VIENNA - Dr. Marion Smits, PhD, of Erasmus University Medical Center Rotterdam, the Netherlands, didn't expect to go viral on Twitter when she posted a picture of the customized mugs she gifted her students to celebrate their first lead author publication.
But with over 1.5 million views and 2,700 retweets of the picture to date, she might have cracked the code on how to make use of social media as a radiologist.
Two of my PhD students published their first first author paper - my traditional gift to celebrate this wonderful milestone 😃 pic.twitter.com/pcxANFVACB— Marion Smits (@MarionSmits) January 28, 2023
In a March 2 open forum discussion, Smits and colleagues shared experiences and advice about using social media as a professional tool. Co-panelists included Dr. Bettina Baessler of University Hospital Wuerzburg in Germany and Dr. Federica Vernuccio of the University Hospital of Padova in Italy. Dr. Daniel Pinto dos Santos from the University Hospitals of Cologne and Frankfurt in Germany was the moderator and organizer of this session.
Smits started the discussion by encouraging the audience to use social media for such purposes as attracting more readers to radiology publications but urged caution when doing so, noting that blurring the lines between the professional and private could be overwhelming and potentially dangerous.
"All information you put out there can be used against you," she said, and she warned session attendees never to share their actual location, recounting how she had once been contacted by scammers after posting from a conference at which she was speaking. She also emphasized that when addressing controversial topics via social media, "prepare for pushback," and quoted Michelle Obama's advice -- "When they go low, we go high" -- as a good rule of thumb when it comes to handling online trolls or cyberbullies.
Finally, Smits urged her radiologist peers to stay on top of institution policy regarding social media, to avoid sharing classified information, and to carefully consider other people's privacy and right to consent when posting pictures of colleagues or images. She stressed the importance of not presenting a perfect image of what it's like to be a radiologist by only sharing wins and awards, but she also said that complaining about work online could discourage young people from joining the field. Whatever the message, reflecting on the way it might come across makes all the difference, she explained.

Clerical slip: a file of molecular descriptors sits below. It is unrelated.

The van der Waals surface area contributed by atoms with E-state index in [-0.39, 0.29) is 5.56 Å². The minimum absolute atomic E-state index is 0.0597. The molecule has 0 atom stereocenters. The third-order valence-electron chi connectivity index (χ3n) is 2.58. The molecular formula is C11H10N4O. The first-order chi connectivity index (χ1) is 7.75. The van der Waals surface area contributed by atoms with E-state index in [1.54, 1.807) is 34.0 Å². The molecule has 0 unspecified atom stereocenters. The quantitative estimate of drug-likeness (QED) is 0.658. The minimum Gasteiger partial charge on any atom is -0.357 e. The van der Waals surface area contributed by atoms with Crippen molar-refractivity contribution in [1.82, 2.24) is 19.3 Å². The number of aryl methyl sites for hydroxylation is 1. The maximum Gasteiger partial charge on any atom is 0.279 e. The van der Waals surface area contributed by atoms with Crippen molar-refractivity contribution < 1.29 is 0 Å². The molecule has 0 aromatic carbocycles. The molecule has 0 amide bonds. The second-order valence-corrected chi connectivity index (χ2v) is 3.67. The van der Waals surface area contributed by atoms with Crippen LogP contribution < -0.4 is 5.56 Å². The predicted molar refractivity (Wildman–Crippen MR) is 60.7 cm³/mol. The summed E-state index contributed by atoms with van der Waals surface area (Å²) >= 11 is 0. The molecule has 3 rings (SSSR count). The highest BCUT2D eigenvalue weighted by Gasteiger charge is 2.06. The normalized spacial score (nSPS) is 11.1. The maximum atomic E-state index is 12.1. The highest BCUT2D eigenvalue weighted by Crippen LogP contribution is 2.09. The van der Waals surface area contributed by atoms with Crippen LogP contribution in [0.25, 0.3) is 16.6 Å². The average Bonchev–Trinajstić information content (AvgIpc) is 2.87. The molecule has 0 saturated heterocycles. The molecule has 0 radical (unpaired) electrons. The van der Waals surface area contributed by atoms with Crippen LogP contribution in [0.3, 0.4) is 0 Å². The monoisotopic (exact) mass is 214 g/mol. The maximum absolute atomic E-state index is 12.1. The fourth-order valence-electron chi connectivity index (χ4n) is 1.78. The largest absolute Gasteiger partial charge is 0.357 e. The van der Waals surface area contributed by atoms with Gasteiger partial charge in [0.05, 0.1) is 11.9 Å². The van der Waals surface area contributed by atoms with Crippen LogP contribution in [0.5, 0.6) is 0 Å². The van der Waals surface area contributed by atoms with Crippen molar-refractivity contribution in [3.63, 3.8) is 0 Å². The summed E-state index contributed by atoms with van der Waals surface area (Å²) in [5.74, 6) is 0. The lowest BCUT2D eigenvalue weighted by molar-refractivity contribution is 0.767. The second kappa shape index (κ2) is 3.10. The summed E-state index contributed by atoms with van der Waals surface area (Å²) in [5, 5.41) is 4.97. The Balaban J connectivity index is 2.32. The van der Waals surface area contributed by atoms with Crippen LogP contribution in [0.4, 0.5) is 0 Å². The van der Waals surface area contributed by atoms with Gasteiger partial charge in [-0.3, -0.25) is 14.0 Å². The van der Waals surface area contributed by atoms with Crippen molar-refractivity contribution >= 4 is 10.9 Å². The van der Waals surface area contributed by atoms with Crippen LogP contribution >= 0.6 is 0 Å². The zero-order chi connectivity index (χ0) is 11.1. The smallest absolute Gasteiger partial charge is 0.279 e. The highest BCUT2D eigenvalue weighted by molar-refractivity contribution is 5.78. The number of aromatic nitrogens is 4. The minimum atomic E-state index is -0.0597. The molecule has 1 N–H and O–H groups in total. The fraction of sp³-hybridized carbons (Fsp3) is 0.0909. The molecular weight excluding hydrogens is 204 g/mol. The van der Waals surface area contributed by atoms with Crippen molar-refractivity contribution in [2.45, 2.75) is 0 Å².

"You're never too old to use social media," and actively contributing to social media might be a perfect way to enhance one's early career, Baessler said, although she did concede that using social media isn't for everyone. Baessler was awarded the Eurominnies award for Best Educator in 2022 and has a catalog of educational content on Youtube. She recommended Twitter accounts like @ESR_Journals, @jmri_ismrm, and @ELS_Radiology to stay informed.
Vernuccio suggested choosing one to three main social media platforms to build a profile and that radiologists should develop a comprehensive "content strategy" so that people understand the message and have a reason to hit that follow button. A "consistent pace of publishing is key to growing your audience and engagement," she noted, and she emphasized that content should be original -- although resharing colleagues' work is a good way to build community.
With the metaverse on the horizon, social media will continue to merge with daily life and work, and radiology will not be exempt from this trend, the panelists concluded, and they encouraged session attendees to use social media to connect to other radiologists around the world and contribute to a collaborative research culture.